filename: "bundle.js"

    module: {
        rules: [
            {test: /\.(js|jsx)$/, use: "babel-loader"},
            {test: /\.(css)$/, use: ["style-loader", "css-loader"]}

    plugins: [
        new HtmlWebpackPlugin({
          template: "./src/index.html"
        new MiniCssExtractPlugin({
            filename: "bundle.css"

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We're telling webpack the entry point of our application i.e., index.js. Mode can be set to development or production.
Source-maps are cool in case of debugging. Source map keeps the transformed code and the original code in sync so that when debugging, the developer has the option to look into the original code instead of the complex bundled code.
Finally, we're telling webpack to emit the bundle in the dist folder.

Next, there's a module with a set of rules defined. It simply says whenever a js/jsx module is encountered, hand it over to the babel-loader. Babel-loader simply converts/transpiles the ES6 code to the code that the browser can understand.

The css-loader interprets @import and url() like import/require() and will resolve them. Style loader takes the css and insert into the page.

HtmlWebpackPlugin generates an index.html automatically which includes a reference to the bundle.js file. We can also create an index.html file. Webpack uses index.html as a template. It would look something like this.

<!DOCTYPE html>
<html lang="en">
    <meta charset="UTF-8">
    <meta name="viewport" content="width=device-width, initial-scale=1.0">
    <meta http-equiv="X-UA-Compatible" content="ie=edge">
    <title>React Webpack Setup</title>
    <div id="root"></div>
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We're mounting our React app here .We're not using script tag here, because HtmlWebpackPlugin will create a dist folder with index.html and add a script tag automatically referencing bundle.js. Basically, we're creating a template for the generated HTML file, not the actual file.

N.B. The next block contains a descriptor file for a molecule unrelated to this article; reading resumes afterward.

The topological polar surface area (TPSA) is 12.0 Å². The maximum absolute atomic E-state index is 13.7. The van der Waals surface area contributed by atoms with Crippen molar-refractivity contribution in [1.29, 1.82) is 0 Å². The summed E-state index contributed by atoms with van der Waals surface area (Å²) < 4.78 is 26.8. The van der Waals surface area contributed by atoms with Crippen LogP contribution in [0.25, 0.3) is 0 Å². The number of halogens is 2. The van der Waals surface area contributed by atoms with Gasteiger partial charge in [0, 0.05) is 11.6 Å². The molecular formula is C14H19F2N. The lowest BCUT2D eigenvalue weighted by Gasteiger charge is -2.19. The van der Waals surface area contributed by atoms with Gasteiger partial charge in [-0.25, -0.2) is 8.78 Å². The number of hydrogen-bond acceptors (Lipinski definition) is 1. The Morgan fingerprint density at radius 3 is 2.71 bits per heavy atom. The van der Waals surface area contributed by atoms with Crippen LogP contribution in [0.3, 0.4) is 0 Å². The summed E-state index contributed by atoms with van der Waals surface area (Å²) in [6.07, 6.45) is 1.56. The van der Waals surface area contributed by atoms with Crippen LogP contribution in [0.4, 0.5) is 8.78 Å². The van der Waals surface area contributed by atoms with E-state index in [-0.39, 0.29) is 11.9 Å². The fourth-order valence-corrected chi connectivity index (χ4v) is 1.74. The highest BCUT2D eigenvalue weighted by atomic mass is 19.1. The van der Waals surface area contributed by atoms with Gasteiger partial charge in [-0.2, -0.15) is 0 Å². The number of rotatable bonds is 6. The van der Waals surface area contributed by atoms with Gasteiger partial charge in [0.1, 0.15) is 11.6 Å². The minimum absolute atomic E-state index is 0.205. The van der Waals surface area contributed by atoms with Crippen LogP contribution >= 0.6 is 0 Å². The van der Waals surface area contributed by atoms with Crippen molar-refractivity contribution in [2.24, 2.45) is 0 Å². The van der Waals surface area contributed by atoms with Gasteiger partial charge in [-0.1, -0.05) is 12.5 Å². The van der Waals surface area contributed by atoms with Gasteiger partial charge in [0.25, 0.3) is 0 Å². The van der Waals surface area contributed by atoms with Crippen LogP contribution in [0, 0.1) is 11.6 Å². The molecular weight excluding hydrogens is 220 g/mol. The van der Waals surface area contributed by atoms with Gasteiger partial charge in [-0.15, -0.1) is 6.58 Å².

HtmlWebpackPlugin will copy that template, and add your changes on top of it in the index.html that it spits out.

MiniCssExtractPlugin extracts CSS from every module and returns a single bundled CSS file called bundle.css.

Now, create a .babelrc file.

 "presets": [
        "@babel/preset-env", "@babel/preset-react"
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We know that Babel transpiles code that the browser can understand. It uses various plugins like @babel/plugin-transform-arrow-functions' which transpiles ES6 arrow functions. Babel has moved one step ahead by creating presets. Presets contain various in-built plugins so that we don't have to use separate plugins for every other transformation. How cool!

@babel/preset-env transpiles ES6 syntax to ES5 or whatever the browser can understand whereas @babel/preset-react handles the conversion of JSX modules into the simpler form.

Now, we've set up everything, it's time to start the server, and to do that, we're going to add a script in our package.json file.

    "start": "webpack"
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After you type npm start, you'll see Hello World on the screen. Also, you'll get a brand new dist folder with index.html and bundle.js file.

Alternatively, if you use webpack-dev-server, you won't see the dist folder. Stackoverflow says- ""webpack-dev-server serves from memory. If you want to see the files on disk during development with webpack-dev-server, you'll need to run a standard webpack build concurrently"".

Thank You for reading this article. Follow me on Twitter for more updates.